The House is getting ready to vote on a slew of cybersecurity bills, and the Center for Strategic and International Studies' James Lewis provides the skinny on the measures and their chances of passage.
Cloud computing for governments in the United States, especially services tailored for the federal government, may not be as efficient or as cheap as many would hope, says Richard Falkenrath, a principal with the security consultancy The Chertoff Group.
What's the best strategy for communications after a data breach, like the one suffered by Global Payments Inc.? Bob Carr, CEO of Heartland Payment Systems, discusses what to say in the weeks following a breach.
Securing the massive amounts of data swamping organizations, a trend known as big data, can be addressed, in part, by organizations simply getting rid of data no longer needed, Grant Thornton's Danny Miller says.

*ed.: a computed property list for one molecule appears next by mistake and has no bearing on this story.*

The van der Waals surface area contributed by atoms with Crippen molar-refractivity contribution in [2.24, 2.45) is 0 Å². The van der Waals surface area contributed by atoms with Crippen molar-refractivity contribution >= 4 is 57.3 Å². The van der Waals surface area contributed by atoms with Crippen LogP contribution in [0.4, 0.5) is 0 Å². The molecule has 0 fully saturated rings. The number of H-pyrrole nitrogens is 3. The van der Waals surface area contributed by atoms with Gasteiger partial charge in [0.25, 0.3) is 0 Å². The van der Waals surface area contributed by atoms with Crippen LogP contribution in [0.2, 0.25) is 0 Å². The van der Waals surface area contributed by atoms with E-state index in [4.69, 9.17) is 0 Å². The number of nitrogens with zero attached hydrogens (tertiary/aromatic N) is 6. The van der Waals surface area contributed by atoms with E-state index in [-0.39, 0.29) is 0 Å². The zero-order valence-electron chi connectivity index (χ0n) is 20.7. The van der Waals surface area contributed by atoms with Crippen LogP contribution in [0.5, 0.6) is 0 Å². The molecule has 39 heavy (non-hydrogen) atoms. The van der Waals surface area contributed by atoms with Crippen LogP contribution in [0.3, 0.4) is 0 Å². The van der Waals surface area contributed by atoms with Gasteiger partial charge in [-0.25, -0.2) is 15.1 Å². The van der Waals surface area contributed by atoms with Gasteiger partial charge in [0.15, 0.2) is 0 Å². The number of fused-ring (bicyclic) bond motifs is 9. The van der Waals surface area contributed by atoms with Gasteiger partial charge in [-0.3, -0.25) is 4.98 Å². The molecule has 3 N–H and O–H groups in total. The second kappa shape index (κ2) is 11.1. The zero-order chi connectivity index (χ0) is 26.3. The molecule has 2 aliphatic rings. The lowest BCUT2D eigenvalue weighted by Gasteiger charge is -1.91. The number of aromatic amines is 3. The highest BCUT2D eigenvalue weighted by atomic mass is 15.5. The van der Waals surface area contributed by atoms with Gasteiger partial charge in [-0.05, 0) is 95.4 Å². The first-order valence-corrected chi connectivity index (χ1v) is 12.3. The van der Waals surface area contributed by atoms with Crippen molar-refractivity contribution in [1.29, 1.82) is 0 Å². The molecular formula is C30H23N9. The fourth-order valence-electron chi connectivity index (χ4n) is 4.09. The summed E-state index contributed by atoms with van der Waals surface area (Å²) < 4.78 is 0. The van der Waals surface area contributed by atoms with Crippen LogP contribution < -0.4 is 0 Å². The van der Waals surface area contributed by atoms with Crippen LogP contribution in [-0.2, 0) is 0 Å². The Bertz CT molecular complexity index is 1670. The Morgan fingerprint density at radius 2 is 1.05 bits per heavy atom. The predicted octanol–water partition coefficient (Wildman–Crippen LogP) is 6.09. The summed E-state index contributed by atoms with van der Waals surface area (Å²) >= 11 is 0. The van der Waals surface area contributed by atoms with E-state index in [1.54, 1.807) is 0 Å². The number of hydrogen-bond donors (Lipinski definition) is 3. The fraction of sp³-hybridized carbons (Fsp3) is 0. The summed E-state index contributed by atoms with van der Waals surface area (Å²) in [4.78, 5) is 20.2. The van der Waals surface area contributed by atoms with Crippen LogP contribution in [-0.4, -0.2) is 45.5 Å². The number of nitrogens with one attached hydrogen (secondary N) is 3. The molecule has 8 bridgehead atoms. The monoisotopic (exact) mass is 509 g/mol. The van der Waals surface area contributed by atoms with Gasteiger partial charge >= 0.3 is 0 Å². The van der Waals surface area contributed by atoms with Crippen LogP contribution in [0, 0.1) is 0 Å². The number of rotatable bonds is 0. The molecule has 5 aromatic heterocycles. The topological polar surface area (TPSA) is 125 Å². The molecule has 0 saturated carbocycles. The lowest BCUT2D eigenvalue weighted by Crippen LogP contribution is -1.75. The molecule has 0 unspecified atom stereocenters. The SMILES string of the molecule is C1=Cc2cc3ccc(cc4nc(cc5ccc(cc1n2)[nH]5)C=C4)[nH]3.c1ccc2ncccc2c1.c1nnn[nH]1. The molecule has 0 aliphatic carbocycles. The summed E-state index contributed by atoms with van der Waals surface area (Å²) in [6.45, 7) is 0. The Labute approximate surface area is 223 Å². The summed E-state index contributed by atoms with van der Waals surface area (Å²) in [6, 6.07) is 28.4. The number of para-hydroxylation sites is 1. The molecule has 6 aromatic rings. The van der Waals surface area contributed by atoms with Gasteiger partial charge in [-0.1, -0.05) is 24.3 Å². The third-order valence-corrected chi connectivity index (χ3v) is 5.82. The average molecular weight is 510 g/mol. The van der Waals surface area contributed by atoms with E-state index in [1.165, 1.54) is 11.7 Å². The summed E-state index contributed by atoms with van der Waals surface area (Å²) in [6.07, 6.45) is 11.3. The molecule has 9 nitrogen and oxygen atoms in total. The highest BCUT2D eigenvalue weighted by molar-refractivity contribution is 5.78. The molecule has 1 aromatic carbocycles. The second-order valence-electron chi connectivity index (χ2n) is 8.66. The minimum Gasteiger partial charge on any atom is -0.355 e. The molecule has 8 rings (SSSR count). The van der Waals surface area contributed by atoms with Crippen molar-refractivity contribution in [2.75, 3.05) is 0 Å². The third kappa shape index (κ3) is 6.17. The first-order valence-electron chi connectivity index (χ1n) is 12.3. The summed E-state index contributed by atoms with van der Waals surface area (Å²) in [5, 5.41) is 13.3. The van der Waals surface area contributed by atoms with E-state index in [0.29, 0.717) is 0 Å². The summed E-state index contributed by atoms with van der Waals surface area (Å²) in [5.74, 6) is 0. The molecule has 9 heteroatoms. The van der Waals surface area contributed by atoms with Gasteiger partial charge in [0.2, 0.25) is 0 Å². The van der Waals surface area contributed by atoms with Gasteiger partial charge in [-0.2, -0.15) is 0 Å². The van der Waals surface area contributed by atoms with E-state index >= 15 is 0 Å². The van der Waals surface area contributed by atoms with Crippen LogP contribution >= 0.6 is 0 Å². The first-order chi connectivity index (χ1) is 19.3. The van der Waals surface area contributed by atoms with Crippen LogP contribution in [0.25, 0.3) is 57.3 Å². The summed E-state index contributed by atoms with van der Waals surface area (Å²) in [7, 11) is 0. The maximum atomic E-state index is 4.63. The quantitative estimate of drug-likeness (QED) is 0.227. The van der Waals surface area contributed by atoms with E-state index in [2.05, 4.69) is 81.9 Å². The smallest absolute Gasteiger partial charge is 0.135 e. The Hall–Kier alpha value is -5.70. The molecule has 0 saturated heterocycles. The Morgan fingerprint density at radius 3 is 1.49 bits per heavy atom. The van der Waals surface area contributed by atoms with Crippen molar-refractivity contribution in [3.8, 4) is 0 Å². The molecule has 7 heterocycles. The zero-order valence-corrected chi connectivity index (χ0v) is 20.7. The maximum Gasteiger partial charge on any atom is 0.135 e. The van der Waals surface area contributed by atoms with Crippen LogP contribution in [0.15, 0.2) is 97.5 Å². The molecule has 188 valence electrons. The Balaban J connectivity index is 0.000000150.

To respond to a security incident, an organization must first be aware of it. But too many intrusions go undetected, says Rob Lee of SANS Institute. That's the first problem that needs to be addressed.
"Regulation drives spending," says George Tubin of GT Advisors. "You're in a situation where the regulators are telling you, 'You have to do something; you have to make improvements.' Therefore, the bank has to spend some money on technology."
IPv6, known to some as the new Internet, is architected to be safer than IPv4, but that doesn't mean organizations shouldn't take steps to assure the security in Internet Protocol version 6, American Registry for Internet Numbers' John Curran says.
As enterprises spend frugally on IT security, cybercriminals aren't, and that presents big problems for organizations working feverishly to secure their digital assets, says Steve Durbin, global vice president of the Information Security Forum.